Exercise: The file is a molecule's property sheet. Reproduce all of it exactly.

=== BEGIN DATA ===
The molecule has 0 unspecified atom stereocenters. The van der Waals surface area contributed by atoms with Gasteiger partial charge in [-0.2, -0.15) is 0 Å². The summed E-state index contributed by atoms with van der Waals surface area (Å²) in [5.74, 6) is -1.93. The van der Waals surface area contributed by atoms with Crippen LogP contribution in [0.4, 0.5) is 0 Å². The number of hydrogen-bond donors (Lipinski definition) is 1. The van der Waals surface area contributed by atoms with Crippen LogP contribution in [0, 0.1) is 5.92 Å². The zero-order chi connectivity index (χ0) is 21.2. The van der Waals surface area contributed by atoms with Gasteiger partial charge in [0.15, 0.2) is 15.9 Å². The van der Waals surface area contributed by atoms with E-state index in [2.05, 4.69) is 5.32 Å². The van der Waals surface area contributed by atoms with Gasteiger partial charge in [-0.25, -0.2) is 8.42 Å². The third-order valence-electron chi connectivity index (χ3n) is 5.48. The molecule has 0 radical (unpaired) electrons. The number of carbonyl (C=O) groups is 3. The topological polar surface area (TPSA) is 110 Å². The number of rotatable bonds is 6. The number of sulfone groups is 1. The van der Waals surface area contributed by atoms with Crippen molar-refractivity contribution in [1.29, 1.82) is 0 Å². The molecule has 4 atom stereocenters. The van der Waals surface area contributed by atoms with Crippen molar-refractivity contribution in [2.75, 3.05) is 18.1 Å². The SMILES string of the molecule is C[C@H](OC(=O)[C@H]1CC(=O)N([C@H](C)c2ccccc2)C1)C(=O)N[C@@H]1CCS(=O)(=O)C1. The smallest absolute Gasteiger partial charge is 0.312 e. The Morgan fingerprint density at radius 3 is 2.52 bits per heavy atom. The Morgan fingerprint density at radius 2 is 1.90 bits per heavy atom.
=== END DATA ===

The molecule has 0 unspecified atom stereocenters. The van der Waals surface area contributed by atoms with Gasteiger partial charge in [-0.2, -0.15) is 0 Å². The summed E-state index contributed by atoms with van der Waals surface area (Å²) in [5.74, 6) is -1.93. The van der Waals surface area contributed by atoms with Crippen LogP contribution in [0.4, 0.5) is 0 Å². The number of hydrogen-bond donors (Lipinski definition) is 1. The van der Waals surface area contributed by atoms with Crippen LogP contribution in [0, 0.1) is 5.92 Å². The zero-order chi connectivity index (χ0) is 21.2. The van der Waals surface area contributed by atoms with Gasteiger partial charge in [0.15, 0.2) is 15.9 Å². The van der Waals surface area contributed by atoms with E-state index in [2.05, 4.69) is 5.32 Å². The van der Waals surface area contributed by atoms with Gasteiger partial charge in [-0.25, -0.2) is 8.42 Å². The third-order valence-electron chi connectivity index (χ3n) is 5.48. The molecule has 0 radical (unpaired) electrons. The number of carbonyl (C=O) groups is 3. The topological polar surface area (TPSA) is 110 Å². The number of rotatable bonds is 6. The number of sulfone groups is 1. The van der Waals surface area contributed by atoms with Crippen molar-refractivity contribution in [1.29, 1.82) is 0 Å². The molecule has 4 atom stereocenters. The van der Waals surface area contributed by atoms with Crippen molar-refractivity contribution in [2.75, 3.05) is 18.1 Å². The SMILES string of the molecule is C[C@H](OC(=O)[C@H]1CC(=O)N([C@H](C)c2ccccc2)C1)C(=O)N[C@@H]1CCS(=O)(=O)C1. The smallest absolute Gasteiger partial charge is 0.312 e. The Morgan fingerprint density at radius 3 is 2.52 bits per heavy atom. The Morgan fingerprint density at radius 2 is 1.90 bits per heavy atom.